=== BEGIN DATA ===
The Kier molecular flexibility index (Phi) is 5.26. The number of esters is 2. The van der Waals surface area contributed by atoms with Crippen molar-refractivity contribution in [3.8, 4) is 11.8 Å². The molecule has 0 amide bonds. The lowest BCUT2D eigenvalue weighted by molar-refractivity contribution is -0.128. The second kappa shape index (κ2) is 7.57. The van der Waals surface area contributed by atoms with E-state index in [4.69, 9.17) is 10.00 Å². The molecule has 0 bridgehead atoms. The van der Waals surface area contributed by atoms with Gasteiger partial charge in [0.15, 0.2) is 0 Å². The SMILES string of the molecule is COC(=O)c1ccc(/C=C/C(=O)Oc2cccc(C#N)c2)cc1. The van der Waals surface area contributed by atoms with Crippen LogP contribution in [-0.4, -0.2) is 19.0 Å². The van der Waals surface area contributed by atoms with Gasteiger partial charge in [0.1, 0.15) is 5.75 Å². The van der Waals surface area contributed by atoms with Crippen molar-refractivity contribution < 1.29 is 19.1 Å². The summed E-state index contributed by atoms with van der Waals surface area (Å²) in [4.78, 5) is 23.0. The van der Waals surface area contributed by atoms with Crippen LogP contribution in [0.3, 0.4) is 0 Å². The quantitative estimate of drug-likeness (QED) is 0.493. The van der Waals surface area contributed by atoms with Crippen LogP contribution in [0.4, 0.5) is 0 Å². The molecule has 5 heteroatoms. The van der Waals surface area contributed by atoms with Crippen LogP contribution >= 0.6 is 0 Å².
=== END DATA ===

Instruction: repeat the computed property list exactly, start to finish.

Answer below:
The Kier molecular flexibility index (Phi) is 5.26. The number of esters is 2. The van der Waals surface area contributed by atoms with Crippen molar-refractivity contribution in [3.8, 4) is 11.8 Å². The molecule has 0 amide bonds. The lowest BCUT2D eigenvalue weighted by molar-refractivity contribution is -0.128. The second kappa shape index (κ2) is 7.57. The van der Waals surface area contributed by atoms with E-state index in [4.69, 9.17) is 10.00 Å². The molecule has 0 bridgehead atoms. The van der Waals surface area contributed by atoms with Gasteiger partial charge in [0.15, 0.2) is 0 Å². The SMILES string of the molecule is COC(=O)c1ccc(/C=C/C(=O)Oc2cccc(C#N)c2)cc1. The van der Waals surface area contributed by atoms with Crippen LogP contribution in [-0.4, -0.2) is 19.0 Å². The van der Waals surface area contributed by atoms with Gasteiger partial charge in [0.1, 0.15) is 5.75 Å². The van der Waals surface area contributed by atoms with Crippen molar-refractivity contribution < 1.29 is 19.1 Å². The summed E-state index contributed by atoms with van der Waals surface area (Å²) in [4.78, 5) is 23.0. The van der Waals surface area contributed by atoms with Crippen LogP contribution in [0.3, 0.4) is 0 Å². The quantitative estimate of drug-likeness (QED) is 0.493. The van der Waals surface area contributed by atoms with Crippen LogP contribution in [0.4, 0.5) is 0 Å². The molecule has 5 heteroatoms. The van der Waals surface area contributed by atoms with Crippen LogP contribution >= 0.6 is 0 Å².